VANCOUVER — Canada's men's soccer team is back to training, but the players say there's still work to be done on reaching a new deal with the sport's national governing body.
A friendly game against Panama was cancelled Sunday after the Canadian athletes refused to play, citing "unnecessarily prolonged" negotiations over a new contract. Training sessions on Friday and Saturday were also scrapped due to the contract dispute.
The players met with senior leaders of Canada Soccer on Sunday night, and the team resumed training at the Vancouver Whitecaps' facility Monday. The group will also train Tuesday before kicking off CONCACAF Nations League play against Curaçao in Vancouver on Thursday.
"(We) will continue the negotiation process, but questions have yet to be answered and actions have yet to be taken," the players said in a statement Monday.
"We move forward in hopes that Canada Soccer will work with us to resolve the situation."
Compensation appears to be a sticking point in the negotiations.
In a statement released Sunday, the players said they're asking for World Cup compensation that includes 40 per cent of prize money and a "comprehensive friends and family package" for the 2022 World Cup in Qatar.
Canada, ranked 38th in the world, clinched a spot in the tournament in March. It's the first time the country will play in the World Cup since 1986.
FIFA announced on April 1 that the total World Cup prize pool will be US$440 million, with the winner taking $42 million. Teams eliminated in the group stage will take home $9 million.
Canada Soccer president Nick Bontis told reporters on Sunday that the organization was offering players 30 per cent of the World Cup winnings.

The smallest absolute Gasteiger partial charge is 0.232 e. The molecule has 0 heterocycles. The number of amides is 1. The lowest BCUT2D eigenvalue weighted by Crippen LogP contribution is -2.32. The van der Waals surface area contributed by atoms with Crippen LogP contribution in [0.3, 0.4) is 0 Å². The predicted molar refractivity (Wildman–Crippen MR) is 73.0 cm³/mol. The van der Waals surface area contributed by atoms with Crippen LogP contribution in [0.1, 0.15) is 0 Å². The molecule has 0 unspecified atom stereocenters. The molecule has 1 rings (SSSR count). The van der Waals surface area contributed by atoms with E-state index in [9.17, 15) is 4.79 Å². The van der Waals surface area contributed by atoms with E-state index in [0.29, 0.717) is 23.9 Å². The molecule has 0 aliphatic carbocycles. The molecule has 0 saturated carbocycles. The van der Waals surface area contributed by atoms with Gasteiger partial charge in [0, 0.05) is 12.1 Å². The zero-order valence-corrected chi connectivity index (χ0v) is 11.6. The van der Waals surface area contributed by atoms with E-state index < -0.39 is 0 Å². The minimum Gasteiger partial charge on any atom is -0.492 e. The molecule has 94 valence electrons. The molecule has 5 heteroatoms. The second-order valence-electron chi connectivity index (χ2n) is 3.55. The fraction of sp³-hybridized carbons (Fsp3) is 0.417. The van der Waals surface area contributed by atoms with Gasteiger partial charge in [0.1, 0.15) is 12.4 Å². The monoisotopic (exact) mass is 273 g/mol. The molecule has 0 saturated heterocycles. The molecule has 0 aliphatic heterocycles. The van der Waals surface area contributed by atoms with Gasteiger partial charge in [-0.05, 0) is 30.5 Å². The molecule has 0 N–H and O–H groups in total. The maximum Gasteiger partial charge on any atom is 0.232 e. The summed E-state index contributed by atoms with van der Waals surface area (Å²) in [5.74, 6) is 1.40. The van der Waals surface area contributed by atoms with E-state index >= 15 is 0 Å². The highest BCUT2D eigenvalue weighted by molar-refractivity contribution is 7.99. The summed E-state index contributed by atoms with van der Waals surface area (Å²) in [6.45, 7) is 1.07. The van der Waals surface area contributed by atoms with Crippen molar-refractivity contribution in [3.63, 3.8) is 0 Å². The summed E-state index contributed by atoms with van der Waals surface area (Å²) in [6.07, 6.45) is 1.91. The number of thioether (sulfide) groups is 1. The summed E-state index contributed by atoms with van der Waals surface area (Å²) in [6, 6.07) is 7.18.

He said the proposal players have put forward is not financially viable.
"My job as president is a responsibility to the fiduciary and stable health of this organization, not just for the last 120 years that we've been alive, but for the next 100 years we're going to be alive,'' Bontis said at a press conference. "And I can't accept an offer that will put our organization in a financial position that is untenable.''
The players are also asking for equitable compensation between the men's and women's teams, sharing player match fees and percentage of World Cup prize money. They're also asking for the development of a women's domestic league.
Last month, the U.S. Soccer federation signed historic collective bargaining agreements that included equal pay for its men's and women's national teams.
Under the agreement, World Cup prize money will be pooled and then divided among the players, with U.S. Soccer taking 10 per cent of the pool from the 2022-23 tournaments and 20 per cent in 2026-27.
The U.S. received $4 million for winning the 2019 Women's World Cup, where the total purse was $30 million.
FIFA President Gianni Infantio has proposed doubling the prize money to $60 million for the 2023 Women's World Cup, in which FIFA has increased the teams from 24 to 32.
Canada's women's national team put out a statement Sunday night saying they're happy to hear the men's team call for equitable compensation. But the players noted that they do not view equal percentages of winnings as equal pay.
"We have been clear throughout these discussions (and before) that we are seeking and arrangement with Canada Soccer that will provide equal pay to members of our team relative to the men's national team," the statement said. "The women's national team will not accept an agreement that does not offer equal pay."
Canada Soccer tabled offers for both the men's and women's national teams last week and the women's team said while it was still looking at the deal, they believe it represents a "positive step toward pay equity" and "provides a basis for further negotiations."
"We look forward to working with both Canada Soccer and the men's national team towards a deal that offers true pay equity and that advances the sport of soccer in Canada, for the benefit of all of us," the women's team said.
— With files from The Associated Press.
This report by The Canadian Press was first published June 7, 2022.
Gemma Karstens-Smith, The Canadian Press